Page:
Harkin law helps Ford Motor employees gain access to medical eye care

Harkin law helps Ford Motor employees gain access to medical eye care

"This success is a testimony of the value of the AOA and its affiliates to all optometrists across the nation."

In a major policy change, Ford Motor employees are joining other auto workers in gaining access to medical eye care next year.

The AOA and the Michigan Optometric Association (MOA) announced this change on Dec. 3. It means that Ford workers and their dependents will have access to the full scope of eye health and vision care services provided by optometrists, according to a statement from the AOA.

The change goes into effect Jan. 1 and applies to all Ford Motor Corporation active salary and hourly United Auto Workers and their dependents, as well as retired Ford salary workers under the age of 65, and their dependents. Retired hourly UAW Ford workers under 65 and their dependent's health care are a separate benefit of the UAW Medical Trust.

Under Ford's previous policy, only the retired hourly UAW workers were able to receive medical eye care from ODs due to their coverage under the medical trust, which has allowed access to ODs.

Harkin drives policy change
The Ford decision is a direct result of the Affordable Care Act's (ACA's) provider nondiscrimination provision (referred to as the Harkin law). The AOA and the Iowa Optometric Association worked tirelessly with Washington lawmakers to ensure that this law was included in the ACA, according to MOA Third Party member Peter Agnone, O.D. (read about Dr. Agnone's third-party advocacy work in the November/December 2014 edition of AOA Focus).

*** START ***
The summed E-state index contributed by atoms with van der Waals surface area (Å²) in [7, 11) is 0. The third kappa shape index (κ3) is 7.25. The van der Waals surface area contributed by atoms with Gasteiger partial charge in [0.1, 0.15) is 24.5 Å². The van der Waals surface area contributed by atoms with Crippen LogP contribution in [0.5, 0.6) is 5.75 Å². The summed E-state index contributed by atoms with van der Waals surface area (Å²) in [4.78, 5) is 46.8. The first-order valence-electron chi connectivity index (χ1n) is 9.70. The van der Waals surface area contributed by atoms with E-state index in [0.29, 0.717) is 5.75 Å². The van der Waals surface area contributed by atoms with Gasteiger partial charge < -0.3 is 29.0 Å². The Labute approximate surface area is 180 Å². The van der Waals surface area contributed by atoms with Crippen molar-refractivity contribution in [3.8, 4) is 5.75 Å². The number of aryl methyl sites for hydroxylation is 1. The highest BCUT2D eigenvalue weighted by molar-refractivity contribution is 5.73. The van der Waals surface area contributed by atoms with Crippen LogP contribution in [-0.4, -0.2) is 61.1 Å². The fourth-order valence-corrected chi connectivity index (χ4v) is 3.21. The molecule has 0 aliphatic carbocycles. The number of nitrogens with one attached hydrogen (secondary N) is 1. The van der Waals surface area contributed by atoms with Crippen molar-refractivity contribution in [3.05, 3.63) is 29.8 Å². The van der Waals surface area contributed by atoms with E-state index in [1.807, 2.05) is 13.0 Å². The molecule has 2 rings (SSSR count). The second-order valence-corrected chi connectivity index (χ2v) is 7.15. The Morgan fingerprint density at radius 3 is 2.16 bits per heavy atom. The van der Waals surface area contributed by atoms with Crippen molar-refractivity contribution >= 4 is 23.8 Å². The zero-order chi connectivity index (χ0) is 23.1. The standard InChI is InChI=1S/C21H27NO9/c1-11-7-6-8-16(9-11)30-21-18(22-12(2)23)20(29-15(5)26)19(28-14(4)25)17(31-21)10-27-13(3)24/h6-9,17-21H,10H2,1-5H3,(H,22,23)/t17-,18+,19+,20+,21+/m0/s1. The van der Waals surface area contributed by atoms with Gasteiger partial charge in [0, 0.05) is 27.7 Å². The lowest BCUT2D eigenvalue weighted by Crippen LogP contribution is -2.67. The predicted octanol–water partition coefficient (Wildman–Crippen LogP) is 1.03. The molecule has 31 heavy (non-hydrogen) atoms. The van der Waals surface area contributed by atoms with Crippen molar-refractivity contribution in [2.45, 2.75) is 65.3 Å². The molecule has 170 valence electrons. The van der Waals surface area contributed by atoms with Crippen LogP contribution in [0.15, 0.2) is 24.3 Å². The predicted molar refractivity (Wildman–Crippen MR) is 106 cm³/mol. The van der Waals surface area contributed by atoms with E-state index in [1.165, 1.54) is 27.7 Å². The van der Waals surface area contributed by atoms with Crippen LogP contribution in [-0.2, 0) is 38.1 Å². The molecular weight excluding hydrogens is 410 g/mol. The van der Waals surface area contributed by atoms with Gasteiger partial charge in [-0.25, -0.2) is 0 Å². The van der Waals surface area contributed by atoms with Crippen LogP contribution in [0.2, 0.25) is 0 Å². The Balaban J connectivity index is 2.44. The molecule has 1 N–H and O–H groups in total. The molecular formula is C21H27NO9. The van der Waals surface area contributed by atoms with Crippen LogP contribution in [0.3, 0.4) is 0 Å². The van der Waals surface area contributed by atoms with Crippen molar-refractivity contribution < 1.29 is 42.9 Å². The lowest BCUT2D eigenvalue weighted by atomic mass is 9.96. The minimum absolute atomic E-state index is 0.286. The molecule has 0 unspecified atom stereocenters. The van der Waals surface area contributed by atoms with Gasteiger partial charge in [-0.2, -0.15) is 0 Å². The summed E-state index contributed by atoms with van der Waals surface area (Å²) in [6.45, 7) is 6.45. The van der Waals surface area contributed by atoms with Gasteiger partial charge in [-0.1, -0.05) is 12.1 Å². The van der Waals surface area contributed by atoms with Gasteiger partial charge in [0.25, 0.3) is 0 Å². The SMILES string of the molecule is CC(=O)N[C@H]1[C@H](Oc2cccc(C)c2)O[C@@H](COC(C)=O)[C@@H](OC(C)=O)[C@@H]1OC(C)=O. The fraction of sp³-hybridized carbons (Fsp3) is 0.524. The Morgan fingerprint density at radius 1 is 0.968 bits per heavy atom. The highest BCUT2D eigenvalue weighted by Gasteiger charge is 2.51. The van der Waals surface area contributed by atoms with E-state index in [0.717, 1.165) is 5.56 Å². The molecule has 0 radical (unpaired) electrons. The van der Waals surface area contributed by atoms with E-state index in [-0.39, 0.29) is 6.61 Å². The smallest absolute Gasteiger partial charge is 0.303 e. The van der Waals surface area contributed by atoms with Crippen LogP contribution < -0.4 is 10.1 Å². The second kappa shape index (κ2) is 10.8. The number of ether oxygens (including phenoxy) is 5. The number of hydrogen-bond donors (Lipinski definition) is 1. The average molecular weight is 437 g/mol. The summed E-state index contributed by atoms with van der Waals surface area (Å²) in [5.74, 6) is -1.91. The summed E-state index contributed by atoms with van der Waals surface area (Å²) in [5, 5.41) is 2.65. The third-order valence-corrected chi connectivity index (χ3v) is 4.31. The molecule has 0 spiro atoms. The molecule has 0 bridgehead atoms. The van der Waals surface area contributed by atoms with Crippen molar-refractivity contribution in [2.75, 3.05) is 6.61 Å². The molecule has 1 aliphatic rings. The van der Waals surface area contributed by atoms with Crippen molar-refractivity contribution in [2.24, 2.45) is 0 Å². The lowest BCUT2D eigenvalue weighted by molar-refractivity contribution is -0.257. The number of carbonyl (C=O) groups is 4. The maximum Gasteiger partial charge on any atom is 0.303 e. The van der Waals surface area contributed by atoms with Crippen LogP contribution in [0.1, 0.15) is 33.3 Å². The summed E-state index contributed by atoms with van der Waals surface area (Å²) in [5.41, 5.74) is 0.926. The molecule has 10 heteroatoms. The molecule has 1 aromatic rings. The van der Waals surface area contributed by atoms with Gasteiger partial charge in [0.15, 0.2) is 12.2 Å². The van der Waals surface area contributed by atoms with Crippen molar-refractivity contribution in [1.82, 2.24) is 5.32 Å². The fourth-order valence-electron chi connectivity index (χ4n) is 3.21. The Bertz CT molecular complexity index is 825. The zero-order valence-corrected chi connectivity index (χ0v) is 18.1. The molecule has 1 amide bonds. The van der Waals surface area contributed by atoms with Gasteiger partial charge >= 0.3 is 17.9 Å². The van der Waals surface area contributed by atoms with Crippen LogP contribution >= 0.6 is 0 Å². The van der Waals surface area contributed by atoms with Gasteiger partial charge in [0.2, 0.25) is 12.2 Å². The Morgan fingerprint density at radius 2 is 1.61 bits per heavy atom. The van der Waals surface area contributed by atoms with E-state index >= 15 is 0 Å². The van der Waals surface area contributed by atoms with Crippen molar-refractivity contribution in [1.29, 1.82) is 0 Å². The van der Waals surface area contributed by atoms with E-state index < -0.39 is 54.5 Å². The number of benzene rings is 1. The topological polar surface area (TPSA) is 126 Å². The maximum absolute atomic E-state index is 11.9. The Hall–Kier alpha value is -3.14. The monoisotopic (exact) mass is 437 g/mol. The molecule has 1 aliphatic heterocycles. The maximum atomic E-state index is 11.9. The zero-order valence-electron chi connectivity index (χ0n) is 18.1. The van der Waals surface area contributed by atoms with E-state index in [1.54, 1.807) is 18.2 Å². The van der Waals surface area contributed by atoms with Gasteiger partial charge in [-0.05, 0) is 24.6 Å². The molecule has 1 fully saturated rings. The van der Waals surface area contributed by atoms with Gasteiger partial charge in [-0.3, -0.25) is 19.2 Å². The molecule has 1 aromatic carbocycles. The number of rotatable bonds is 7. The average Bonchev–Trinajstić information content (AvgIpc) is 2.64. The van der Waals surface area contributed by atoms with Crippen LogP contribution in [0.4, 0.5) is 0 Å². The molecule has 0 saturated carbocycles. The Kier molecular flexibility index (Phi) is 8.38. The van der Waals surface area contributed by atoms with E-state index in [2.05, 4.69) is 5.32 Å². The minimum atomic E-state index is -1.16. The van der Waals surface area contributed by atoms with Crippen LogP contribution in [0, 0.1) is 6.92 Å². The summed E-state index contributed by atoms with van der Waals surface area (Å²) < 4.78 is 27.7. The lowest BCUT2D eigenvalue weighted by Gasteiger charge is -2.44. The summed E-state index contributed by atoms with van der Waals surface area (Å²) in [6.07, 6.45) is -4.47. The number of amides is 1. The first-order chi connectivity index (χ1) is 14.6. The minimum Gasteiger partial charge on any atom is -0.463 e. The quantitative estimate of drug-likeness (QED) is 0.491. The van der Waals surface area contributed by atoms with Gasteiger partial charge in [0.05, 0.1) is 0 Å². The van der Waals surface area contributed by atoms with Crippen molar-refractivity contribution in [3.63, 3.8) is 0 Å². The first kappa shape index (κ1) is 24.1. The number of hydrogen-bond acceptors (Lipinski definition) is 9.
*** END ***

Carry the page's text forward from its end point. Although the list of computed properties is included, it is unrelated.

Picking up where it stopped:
The provision takes steps to ensure that ODs are fully recognized by health plans, providing greater access to eye care for patients.

The MOA for years had been trying to convince Ford Motor to allow their workers to see optometrists for medical eye care, Dr. Agnone says. The MOA saw the ACA's Harkin law "as a new and different approach to the Ford problem," he adds.

Legal counsel for the AOA and MOA were deeply involved and instrumental in Ford Motor's policy change. The combination of the Harkin law and solid arguments presented by the AOA and MOA finally convinced Ford it needed to make this revision to avoid being in violation of the Harkin law's nondiscrimination language, Dr. Agnone says.

Ford's acceptance of full-scope optometry as defined by the AOA, is historic, says AOA President David A. Cockrell, O.D. "It's proof positive that the AOA's advocacy efforts to enact the Harkin law have produced a game changer for our members and the millions of new patients who stand to gain access to medical eye care through our practices."

This announcement follows similar decisions by General Motors, Chrysler LLC, and the UAW Medical Trust to provide medical eye care to employees.

These results "illustrate dramatically the value and power of the AOA and the state affiliates working together to move the profession of optometry forward," Dr. Agnone says.

December 5, 2014

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